Managing Medications

Is Burn Rate Making Your ADHD Medications Less Effective?

Allergies, food sensitivities, and metabolism could cause your ADHD medication not to work as it should. Here, learn how to find an effective dosage that works for you, whether by addressing genetic factors or testing for food allergies.

While medication is an effective treatment for bipolar disorder, it’s far from the only one. Psychotherapy — a.k.a. talk therapy — and cognitive behavioral therapy (CBT) are great for teaching you about triggers and helping you gain more emotional control. Diet, exercise, and proper sleep can also help keep negative symptoms at bay.
While medication is an effective treatment for bipolar disorder, it’s far from the only one. Psychotherapy — a.k.a. talk therapy — and cognitive behavioral therapy (CBT) are great for teaching you about triggers and helping you gain more emotional control. Diet, exercise, and proper sleep can also help keep negative symptoms at bay.

What is the burn rate of a medication?

Charles Parker: The term refers to the way attention deficit hyperactivity disorder (ADHD) medications work biologically, how they “burn in your body. Burn rate is an approximate measure of how healthy or dysfunctional your metabolism is. Your metabolic state significantly changes the effective duration of ADHD meds. I had an adult patient who had been on different meds at different dosages since she was a little girl. Each medication worked for a while, then became ineffective. She thought she was untreatable. I found that she had gluten sensitivity, which affected how the meds worked. Avoiding food with gluten helped fix the problem.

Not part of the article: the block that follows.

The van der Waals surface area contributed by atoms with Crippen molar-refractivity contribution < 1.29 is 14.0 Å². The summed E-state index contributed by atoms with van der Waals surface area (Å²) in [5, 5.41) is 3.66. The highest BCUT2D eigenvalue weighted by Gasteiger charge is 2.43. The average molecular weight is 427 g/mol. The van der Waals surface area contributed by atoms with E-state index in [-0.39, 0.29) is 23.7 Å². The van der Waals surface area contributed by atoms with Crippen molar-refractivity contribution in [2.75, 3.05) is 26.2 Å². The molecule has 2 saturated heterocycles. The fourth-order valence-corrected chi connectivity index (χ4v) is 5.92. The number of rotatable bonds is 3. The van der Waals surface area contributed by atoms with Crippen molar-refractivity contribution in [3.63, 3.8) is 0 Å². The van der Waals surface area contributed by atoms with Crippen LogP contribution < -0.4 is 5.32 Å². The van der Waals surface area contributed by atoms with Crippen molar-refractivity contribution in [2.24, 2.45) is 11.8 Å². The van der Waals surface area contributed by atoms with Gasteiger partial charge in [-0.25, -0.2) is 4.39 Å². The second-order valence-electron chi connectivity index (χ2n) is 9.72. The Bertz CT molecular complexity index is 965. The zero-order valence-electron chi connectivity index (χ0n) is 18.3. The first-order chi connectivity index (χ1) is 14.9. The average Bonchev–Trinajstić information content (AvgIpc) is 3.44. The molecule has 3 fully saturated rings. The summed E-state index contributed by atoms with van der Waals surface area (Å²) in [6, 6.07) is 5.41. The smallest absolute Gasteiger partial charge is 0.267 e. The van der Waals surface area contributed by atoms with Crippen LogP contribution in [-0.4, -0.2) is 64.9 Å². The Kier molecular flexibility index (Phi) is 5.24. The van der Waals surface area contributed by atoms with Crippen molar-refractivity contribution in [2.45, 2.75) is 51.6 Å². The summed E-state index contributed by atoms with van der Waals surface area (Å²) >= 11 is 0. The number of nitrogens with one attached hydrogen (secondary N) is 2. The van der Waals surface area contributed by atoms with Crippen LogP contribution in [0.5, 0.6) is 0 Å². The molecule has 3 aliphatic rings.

Do most doctors know about burn rates?

CP: Not enough of them do. A doctor who considers burn rates when prescribing can save patients years of medication problems. Without burn-rate awareness, the meds may not work well, and you can become frustrated. Many adults simply stop treatment.

What else affects burn rate?

CP: Allergies to peanuts, soy, casein, and other foods affect burn rate, as do interactions with other drugs and genetic factors, such as the size of your metabolic pathways. Doctors should take all of this into account when prescribing medications. Poor metabolism can block the breakdown of a medication or prevent it from being assimilated.

What’s a simple way to assess burn rate?

CP: I always ask every new patient, “How many times a day do you have a bowel movement? Many gut/bowel problems affect your metabolism — and metabolism affects the dosage of the drug that is prescribed. A slow metabolism will result in a slower burning of ADHD medication, and will require a lower-than-usual dose.

Your advice to professionals?

CP: There are no cookie-cutter prescriptions, because each person has a different burn rate. Customize the prescription for every patient on the basis of his own burn rate.

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